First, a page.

This week in Google, Chrome surged ahead of IE to become the most popular browser of all. New features were also released, including a multiple signin and a new API for Google Analytics. 

Chrome, the Most Popular Browser

You read that right! The latest version of Google's Web browser just passed Internet Explorer 8 (IE8) to become the most popular desktop web browser in all the land. According to statistics from StatCounter, Chrome 15 took 23.6% of the worldwide market compared to Microsoft's Internet Explorer 8 at 23.5% in the last full week of November.

"Google announced Chrome for business exactly a year ago and IT administrators appear to have embraced it in a remarkably short time," said Aodhan Cullen, CEO, StatCounter. "Looking at the daily stats, Chrome 14 and 15 have been overtaking IE8 at weekends since the beginning of October. However, Chrome 15 overtook IE8 for the first time during the five day working week, in week commencing 5th December. It looks as if people favour Chrome on weekends at home but office commercial use has now caught up."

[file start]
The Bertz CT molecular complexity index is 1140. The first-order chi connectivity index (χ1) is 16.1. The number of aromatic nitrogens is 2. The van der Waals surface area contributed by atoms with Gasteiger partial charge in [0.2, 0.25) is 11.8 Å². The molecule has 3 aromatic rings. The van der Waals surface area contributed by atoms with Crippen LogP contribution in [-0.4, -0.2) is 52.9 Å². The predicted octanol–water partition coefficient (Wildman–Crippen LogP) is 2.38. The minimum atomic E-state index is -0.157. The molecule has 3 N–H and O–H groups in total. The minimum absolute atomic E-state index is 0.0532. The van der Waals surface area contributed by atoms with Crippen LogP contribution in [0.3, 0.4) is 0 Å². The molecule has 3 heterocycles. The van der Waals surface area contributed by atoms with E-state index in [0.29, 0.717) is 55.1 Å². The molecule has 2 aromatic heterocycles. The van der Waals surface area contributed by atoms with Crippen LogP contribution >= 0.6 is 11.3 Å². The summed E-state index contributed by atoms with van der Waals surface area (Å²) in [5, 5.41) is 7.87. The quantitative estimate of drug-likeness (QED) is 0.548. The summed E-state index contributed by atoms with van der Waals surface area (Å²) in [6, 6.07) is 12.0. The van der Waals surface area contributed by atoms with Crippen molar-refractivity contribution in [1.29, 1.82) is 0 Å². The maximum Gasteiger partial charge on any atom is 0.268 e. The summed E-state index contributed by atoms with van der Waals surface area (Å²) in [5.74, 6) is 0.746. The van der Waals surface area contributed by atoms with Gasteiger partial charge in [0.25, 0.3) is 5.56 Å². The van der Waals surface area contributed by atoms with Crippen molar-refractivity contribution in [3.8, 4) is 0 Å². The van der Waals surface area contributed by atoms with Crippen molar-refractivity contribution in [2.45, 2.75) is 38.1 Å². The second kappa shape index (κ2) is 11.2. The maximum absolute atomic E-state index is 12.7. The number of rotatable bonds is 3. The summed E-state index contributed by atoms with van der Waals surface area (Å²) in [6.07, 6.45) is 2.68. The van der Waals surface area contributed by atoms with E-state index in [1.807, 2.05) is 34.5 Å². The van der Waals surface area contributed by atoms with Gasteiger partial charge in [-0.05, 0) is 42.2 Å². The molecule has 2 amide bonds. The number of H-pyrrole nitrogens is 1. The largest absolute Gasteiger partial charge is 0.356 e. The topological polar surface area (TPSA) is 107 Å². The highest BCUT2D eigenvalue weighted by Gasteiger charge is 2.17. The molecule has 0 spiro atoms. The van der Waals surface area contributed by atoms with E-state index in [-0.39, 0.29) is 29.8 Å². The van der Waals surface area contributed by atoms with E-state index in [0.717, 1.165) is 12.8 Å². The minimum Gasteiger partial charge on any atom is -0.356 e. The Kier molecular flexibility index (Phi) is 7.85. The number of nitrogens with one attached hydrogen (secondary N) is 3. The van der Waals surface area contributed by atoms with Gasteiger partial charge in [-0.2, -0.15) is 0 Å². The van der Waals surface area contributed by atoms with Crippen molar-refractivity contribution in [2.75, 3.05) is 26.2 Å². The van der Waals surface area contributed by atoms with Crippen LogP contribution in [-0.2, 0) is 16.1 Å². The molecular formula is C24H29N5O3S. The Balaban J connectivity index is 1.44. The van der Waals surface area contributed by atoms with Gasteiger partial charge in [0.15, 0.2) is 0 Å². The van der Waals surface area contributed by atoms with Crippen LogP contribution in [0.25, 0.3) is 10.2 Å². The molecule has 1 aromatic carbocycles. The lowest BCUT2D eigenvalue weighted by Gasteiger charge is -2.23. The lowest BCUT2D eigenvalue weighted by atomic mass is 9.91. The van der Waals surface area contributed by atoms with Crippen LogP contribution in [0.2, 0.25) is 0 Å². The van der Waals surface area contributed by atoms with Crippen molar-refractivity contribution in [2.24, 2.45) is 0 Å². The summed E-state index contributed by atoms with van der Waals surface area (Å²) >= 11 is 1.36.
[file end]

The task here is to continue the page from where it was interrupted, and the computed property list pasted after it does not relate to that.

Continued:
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If you're a Chrome supporter, note that the golden ticket here is browser version. If one aggregates all versions, IE still leads the global market with Chrome in second. 

Chrome Supports Multiple Users

Whenever I use a friend's computer to sign into my gmail account, a lot of unpleasant things happen: They get annoyed at the thought of having to re-login later, I'm disoriented because all of my personalized info is nowhere to be found, and I'm paranoid for the rest of the day, wondering if I left my account signed in and all of my secrets up for grabs. 

Google Chrome's latest update solves two of those problems. The fix supports multiple user sign in, which tows all of your bookmarks, apps, extensions, history, and other settings. When you boot the latest version of Chrome, click the wrench in the top right side of the browser, and you’ll see the option to sign in:

As for the paranoia, maybe that's just me. In any case, you can always scroll down to the bottom right of the screen while in your inbox. There's a tiny Details link there that will show you where all of your account activity has taken place, and within that there's the option to sign out of all other sessions. 

A New API for Google Analytics

The new Google Analytics Core Reporting API replaces the previous Data Export API, and comes in two flavors: Version 3.0 is all new, containing new libraries for other languages like PHP, Ruby, and Python. The version 2.4 API is a legacy release. It will maintain compatibility with the previous Data Export API version 2.3.

If you use the 2.3 API, you'll need to update within the next six months. The XML requests, Data Export API Account Feeds and all configuration data will be ousted by that time.